cloudhiking - maps and adventure guides

Site Links


Contact Us









Friends' Links

Appalachia & Beyond

Family Wilds


Marking My Territory

Outcast Hikers


381 LNT - Interaction 2011-04-25

Crossing the Animas River in Colorado

The Leave No Trace Principles are ethics. Unless you are hiking in a National Park there is little chance someone would notice and even less chance someone would care if you were not following the Principles. Following the Principles is not easy.

A few examples:

Your feet are finally dry, the trail crosses through a low land and huge puddles have collected on the trail. The LNT ethic is to stay on the trail; but it is more natural and dryer to not walk through the standing water. No one is watching and it looks as if others have stepped off of the trail ...

In a wilderness area the land manager's area rules suggests that hikers pack out their tp. While hiking you leave your pack near the trail and walk two hundred feet off of the trail to dig a hole. After tending to business in the cleanup process you find that you do not have the bags for the used tp with you. No one is watching, you could just bury the paper. No one would know ...

After a long hard day of hiking you finally arrive at your camp. You are tired and barely have the energy to eat. You finally cook your dinner; but don't have the energy for cleanup and storage chores. You are pretty sure there are no bears in the vicinity. You could just take your chances with the smaller animals. No one would know that ...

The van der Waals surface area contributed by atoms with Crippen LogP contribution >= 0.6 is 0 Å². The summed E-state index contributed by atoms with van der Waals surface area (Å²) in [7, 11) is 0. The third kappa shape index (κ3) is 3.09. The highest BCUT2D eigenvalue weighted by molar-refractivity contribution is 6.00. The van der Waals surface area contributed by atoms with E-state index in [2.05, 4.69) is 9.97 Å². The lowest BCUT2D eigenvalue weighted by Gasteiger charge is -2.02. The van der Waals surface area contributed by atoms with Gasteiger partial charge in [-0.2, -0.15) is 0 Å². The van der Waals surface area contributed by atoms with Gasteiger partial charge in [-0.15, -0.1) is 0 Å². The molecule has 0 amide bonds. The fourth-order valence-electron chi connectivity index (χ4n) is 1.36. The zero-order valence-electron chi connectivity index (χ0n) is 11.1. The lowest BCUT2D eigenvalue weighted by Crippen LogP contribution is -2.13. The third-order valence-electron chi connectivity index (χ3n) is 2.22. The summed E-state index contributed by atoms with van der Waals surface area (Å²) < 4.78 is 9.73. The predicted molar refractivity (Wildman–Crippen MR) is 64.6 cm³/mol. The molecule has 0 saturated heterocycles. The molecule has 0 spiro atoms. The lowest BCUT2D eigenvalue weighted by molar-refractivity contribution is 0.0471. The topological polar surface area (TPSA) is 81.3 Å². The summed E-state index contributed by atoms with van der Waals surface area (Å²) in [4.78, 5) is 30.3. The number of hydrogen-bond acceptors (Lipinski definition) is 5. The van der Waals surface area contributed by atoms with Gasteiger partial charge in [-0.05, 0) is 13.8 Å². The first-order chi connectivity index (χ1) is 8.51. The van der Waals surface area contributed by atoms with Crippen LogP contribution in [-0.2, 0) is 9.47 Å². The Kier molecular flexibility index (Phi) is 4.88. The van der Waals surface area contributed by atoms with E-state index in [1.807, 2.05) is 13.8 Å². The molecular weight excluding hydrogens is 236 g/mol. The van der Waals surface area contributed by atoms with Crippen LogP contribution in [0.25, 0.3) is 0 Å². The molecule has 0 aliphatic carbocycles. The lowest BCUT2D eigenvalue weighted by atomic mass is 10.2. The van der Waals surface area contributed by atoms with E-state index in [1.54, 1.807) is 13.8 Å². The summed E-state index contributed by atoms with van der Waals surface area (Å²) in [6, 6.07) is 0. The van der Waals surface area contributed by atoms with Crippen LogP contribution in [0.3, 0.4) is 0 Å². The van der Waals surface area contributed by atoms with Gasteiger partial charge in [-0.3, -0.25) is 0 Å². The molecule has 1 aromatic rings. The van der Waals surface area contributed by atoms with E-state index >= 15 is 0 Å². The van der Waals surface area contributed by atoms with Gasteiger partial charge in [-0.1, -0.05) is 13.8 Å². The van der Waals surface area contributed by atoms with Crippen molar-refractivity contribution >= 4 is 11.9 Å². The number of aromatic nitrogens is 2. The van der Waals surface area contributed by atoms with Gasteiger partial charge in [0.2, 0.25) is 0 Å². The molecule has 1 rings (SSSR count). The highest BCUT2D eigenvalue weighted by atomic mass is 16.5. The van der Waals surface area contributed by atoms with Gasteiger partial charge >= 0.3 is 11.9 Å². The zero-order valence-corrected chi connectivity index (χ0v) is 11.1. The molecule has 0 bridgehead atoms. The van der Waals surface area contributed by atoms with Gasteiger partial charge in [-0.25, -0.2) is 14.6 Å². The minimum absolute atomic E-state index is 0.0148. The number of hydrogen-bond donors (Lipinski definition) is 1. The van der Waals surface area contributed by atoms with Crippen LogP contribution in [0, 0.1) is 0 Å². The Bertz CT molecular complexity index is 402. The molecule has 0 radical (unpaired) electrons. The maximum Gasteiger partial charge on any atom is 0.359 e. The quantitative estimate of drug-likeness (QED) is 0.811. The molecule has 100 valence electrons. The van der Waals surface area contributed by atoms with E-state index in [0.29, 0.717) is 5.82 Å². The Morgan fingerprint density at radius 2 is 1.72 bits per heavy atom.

You brought your dog with you on a hike but he is constantly tugging on the leash. He wants to run. He needs his wild time too. No one would know if you let him ...

Following the Leave No Trace Principles is a never ending interaction with the environment. When we are hiking we essentially make ethical decisions with each step! In each example, you, the hiker, has to make ethical decisions. On the trail we make similar decisions each step of the way.

Here are a few tips to help follow the Principles ...

The first Leave No Trace Principle is Plan and Prepare. It is number one for a reason. If you do not plan and prepare; then you will put yourself in no win situations. You can become almost forced to violate some of the other Principles.

Discuss the Leave No Trace Principles while you are walking. Talking over the Principles keeps them fresh.

If on a group hike, talk over hiking decisions with everyone, such as where to take breaks etc.

The more experienced you are, the easier it is to follow the Principles.

Experience also gives you toughness. Often times you will need to call on toughness to be able to stick by your principles. For example, when you are wet, tired, and cold a fire would solve all your ills, except fires are not allowed. Toughness gives you the edge to resist fudging the rules.

As you grow stronger (physically) as a hiker, you will be better equipped to both hike and have the energy to follow the Principles.

Continue to study the Leave No Trace Principles and other ethics.

Your interaction with the environment begins the moment you set foot on the trail and ends when you leave the area. It is hard to Leave No Trace. It would be far easier to take a cavalier approach and act as if you did not care. Commit to the ethics and begin practicing the Principles. Following the Principles will soon become second nature as you enjoy the wilderness knowing that you skillfully Leave No Trace.

Happy interactions on the trails

Leave No Trace


Name (required):

Comment (required):

Please Introduce Secure Code: